Go to contents

[Op-Ed] Korea’s Cold Wave

Posted January. 08, 2010 08:00,   


The Korea Meteorological Administration’s weather forecast was 91.9 percent accurate last year, but has tarnished its reputation after failing to release accurate snowfall predictions around Christmas and the New Year. For example, it forecast heavy snow for Seoul, Gyeonggi Province and Gangwon Province Dec. 29. Yet the three regions saw just sleet that day. The weather agency also predicted snowfall of 10 centimeters in Seoul Monday, but 26 centimeters ended up falling. Given its failure to release accurate weather forecasts, the agency was flooded with criticism. Many question why the weather body keeps giving inaccurate snow forecasts despite having a supercomputer worth tens of millions of dollars.

The heavy snowfall has been followed by a cold wave. The temperature in Seoul fell as low as minus 13.6 degrees Celsius yesterday, the lowest in 47 months. Yet Korea was not alone in suffering a cold spell. At the end of last year, global leaders participated in the U.N. Climate Change Conference in Copenhagen to discuss solutions to global warming and climate change. Though a month has passed since the end of the conference, the U.S., Europe and China have suffered heavy snowfall and a cold wave. In India, around 100 people have died from the cold. Against this backdrop, some warn of a new ice age as opposed to global warming.

Global warming is a legitimate world threat, however. Scientists say global warming does not mean that world temperatures increase evenly. Instead, global warming could result in fluctuation of temperatures and abnormal climate change. The Hollywood movie “The Day After Tomorrow” describes the influence of global warming on the world. In the movie, higher temperatures melt Antarctic and Arctic glaciers and reduce sea water temperature, in addition to changing sea currents. This causes a severe cold wave in the U.S. The Korean weather agency says the northern hemisphere has had exceptionally heavy snowfall and cold this winter since the cold spell has moved southward due to a hole in the jet stream circulating around the North Pole. The temperature of the North Pole is minus 20 degrees Celsius, or 10 degrees higher than average.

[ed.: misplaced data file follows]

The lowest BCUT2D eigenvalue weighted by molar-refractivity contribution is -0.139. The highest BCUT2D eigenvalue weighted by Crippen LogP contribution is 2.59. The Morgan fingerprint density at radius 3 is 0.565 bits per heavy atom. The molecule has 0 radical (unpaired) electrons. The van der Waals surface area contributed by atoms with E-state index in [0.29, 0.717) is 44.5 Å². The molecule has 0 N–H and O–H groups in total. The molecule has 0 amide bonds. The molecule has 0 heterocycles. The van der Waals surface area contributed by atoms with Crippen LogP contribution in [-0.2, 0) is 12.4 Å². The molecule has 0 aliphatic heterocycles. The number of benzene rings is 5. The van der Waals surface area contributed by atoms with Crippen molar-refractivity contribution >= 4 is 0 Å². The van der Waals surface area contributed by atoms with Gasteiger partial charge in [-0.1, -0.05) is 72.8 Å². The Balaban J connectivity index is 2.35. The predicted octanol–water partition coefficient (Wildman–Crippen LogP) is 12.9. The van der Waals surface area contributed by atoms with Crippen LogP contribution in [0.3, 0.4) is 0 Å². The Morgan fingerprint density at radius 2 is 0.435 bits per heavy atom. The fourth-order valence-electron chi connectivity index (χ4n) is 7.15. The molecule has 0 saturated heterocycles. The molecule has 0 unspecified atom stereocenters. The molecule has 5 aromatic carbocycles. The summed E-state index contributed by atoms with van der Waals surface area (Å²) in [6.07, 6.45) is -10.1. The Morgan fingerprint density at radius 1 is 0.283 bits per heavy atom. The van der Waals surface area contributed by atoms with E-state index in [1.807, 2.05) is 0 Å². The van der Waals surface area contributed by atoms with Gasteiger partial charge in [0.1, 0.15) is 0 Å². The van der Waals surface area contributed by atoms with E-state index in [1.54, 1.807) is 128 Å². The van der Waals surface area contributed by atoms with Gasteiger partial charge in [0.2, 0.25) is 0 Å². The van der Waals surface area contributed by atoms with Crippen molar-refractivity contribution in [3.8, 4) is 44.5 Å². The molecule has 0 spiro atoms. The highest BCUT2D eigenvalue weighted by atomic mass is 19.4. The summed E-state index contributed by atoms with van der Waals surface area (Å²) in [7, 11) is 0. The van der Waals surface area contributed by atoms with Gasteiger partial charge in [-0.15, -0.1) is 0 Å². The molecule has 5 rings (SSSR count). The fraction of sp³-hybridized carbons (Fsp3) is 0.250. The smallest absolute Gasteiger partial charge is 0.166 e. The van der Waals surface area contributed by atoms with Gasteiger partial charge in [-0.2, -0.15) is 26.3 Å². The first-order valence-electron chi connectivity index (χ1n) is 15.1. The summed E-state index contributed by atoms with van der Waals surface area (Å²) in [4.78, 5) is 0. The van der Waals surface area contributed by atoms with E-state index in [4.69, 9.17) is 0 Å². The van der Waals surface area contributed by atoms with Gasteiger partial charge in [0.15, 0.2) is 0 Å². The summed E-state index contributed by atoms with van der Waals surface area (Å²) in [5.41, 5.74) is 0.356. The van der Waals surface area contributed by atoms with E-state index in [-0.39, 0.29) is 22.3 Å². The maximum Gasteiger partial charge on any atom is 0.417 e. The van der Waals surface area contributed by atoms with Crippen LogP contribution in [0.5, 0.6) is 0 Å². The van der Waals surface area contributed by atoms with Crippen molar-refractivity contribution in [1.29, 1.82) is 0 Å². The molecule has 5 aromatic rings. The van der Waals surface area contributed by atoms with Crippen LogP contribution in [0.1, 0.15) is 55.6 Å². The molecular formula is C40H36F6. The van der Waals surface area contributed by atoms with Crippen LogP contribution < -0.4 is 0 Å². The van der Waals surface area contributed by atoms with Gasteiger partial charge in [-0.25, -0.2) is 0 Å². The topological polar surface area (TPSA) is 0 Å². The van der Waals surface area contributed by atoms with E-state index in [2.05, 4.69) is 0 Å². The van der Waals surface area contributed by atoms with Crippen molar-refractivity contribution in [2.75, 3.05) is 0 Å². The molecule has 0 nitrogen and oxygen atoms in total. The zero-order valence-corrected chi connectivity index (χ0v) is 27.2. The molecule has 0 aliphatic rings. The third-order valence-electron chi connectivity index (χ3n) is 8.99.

Critics say the Korean weather body blames global warming whenever it releases an inaccurate forecast. To improve its weather predictions, renowned meteorologist Ken Crawford was hired to head the agency with a salary higher than that of the president. Crawford yesterday announced 10 measures to provide more accurate forecasts including enhancement of radar management. Yet weather forecasts issued by humans despite advanced technology inevitably faces limitations. To correctly forecast the weather, a super computer should analyze data and calculate equations more than a million times. It is impossible for modern science to predict how fast and in what direction cigarette smoke will move five seconds later. So is predicting the constantly changing weather any easier?

Editorial Writer Chung Sung-hee (shchung@donga.com)